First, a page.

The Full Wiki

More info on Upon the Circumcision

Upon the Circumcision: Wikis


Note: Many of our articles have direct quotes from sources you can cite, within the Wikipedia article! This article doesn't yet, but we're working on it! See more info or our list of citable articles.


From Wikipedia, the free encyclopedia

Upon the Circumcision is an ode by John Milton that was possibly written in 1633 and first published in 1645. It discusses the Feast of the Circumcision of Christ and connects Christ's Incarnation with his Crucifixion.



The exact date of composition is unknown, but it is possible that Milton wrote the ode while attending Christ's College, Cambridge,[1] and it is commonly dated to 1633.[2] However, the ode, along with The Passion (Milton) and On the Morning of Christ's Nativity, were first published in 1645, and they are found within a manuscript that was not started before May 1634.[3] They were composed during a time in which Milton became deeply concerned with Scripture but also one who still relies on myth. They were written during a time of experimentation in genre and subject for Milton.[4]


Milton begins his poem by invoking the angels, and he claims that they too would need to cry along with mankind:[2]

So sweetly sung your joy the clouds along
Through the soft silence of the list'ning night;
Now mourn, and if sad share with us to bear
Your fiery essence can distill no tear
Burn in your sighs, and borrow
Seas wept from our deep sorrow; (lines 4–9)

The final lines connect the act of Circumcision to Christ's Passion:[5]

And that great cov'nant which we still transgress
Entirely satisfied,
And the full wrath beside
Of vengeful Justice bore for our excess,
And seals obedience first with wounding smart
This day: but O ere long
Huge pangs and strong
Will pierce more near his heart. (lines 21–28)


Upon the Circumcision with The Passion and On the Morning of Christ's Nativity form a set of poems that celebrates important Christian events: Christ's birth, the feast of the Circumcision, and Good Friday. The topic of these poems places them within a genre of Christian literature popular during the 17th century and places Milton alongside of poets like John Donne, Richard Crashaw, and George Herbert. However, Milton's poetry reflects the origins of his anti-William Laud and anti-Church of England based religious beliefs.[6]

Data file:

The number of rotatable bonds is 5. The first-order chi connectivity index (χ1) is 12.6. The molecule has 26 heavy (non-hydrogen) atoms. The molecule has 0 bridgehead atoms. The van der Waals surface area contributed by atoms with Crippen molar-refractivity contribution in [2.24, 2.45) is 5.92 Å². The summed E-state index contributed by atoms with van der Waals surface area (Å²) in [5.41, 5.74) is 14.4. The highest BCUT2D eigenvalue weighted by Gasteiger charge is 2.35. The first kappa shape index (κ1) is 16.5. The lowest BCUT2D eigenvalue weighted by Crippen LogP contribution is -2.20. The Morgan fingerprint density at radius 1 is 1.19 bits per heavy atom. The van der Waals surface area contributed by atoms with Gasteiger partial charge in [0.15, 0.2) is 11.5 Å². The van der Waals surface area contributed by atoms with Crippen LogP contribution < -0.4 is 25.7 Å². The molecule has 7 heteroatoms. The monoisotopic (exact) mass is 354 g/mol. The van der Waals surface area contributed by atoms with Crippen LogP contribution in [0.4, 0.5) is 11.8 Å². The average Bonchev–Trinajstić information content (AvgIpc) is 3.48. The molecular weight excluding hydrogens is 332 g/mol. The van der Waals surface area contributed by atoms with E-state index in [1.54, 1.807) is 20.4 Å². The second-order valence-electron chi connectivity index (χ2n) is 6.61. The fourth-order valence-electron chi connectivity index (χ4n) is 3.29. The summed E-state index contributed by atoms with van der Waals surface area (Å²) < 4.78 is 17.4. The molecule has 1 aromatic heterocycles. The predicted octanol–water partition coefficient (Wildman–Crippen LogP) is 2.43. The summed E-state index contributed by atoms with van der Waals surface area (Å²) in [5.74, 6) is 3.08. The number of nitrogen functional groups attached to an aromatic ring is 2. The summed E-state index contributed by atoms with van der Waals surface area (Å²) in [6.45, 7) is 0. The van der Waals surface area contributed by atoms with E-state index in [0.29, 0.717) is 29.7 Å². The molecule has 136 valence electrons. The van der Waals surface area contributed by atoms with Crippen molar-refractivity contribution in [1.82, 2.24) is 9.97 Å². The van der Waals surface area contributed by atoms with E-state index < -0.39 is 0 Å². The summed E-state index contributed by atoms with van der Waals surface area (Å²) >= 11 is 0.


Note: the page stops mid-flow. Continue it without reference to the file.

Although the other poems in the series tend to be commonplace in theme with Milton's contemporaries, the topic of Christ's Circumcision is rare. Of these poems, Herrick discusses the Circumcision as a somber moment during the festive Twelve Days of Christmas. Milton's poem is convention and Milton connects the Circumcision with Christ's Incarnation by describing the removal of flesh as linking Christ to his human identity. The poem's final moments, of linking the Circumcision with the Crucifixion, is a common theme within Circumcision poems, including the description in Cartwright's and Francis Quarles's poems. However, Milton's, unlike some others, fails to mention the Virgin Mary in relationship to the infant Jesus.[7]


  1. ^ Shawcross 1993 p. 18
  2. ^ a b Kerrigan 2007 p. 60
  3. ^ Shawcross 1993 p. 71
  4. ^ Shawcross 1993 p. 23
  5. ^ Corns 2003 p. 220
  6. ^ Corns 2003 pp. 216–217
  7. ^ Corns 2003 pp. 219–221


  • Corns, Thomas. "'On the Morning of Christ's Nativity', 'Upon the Circumcision' and 'The Passion'" in A Companion to Milton. Ed. Thomas Corns. Oxford: Blackwell Publishing, 2003.
  • Kerrigan, William,; Rumrich, John; and Fallon, Stephen (eds).The Complete Poetry and Essential Prose of John Milton. New York: The Modern Library, 2007.
  • Shawcross, John. John Milton: The Self and the World. Lexington: University Press of Kentucky, 1993.


Got something to say? Make a comment.
Your name
Your email address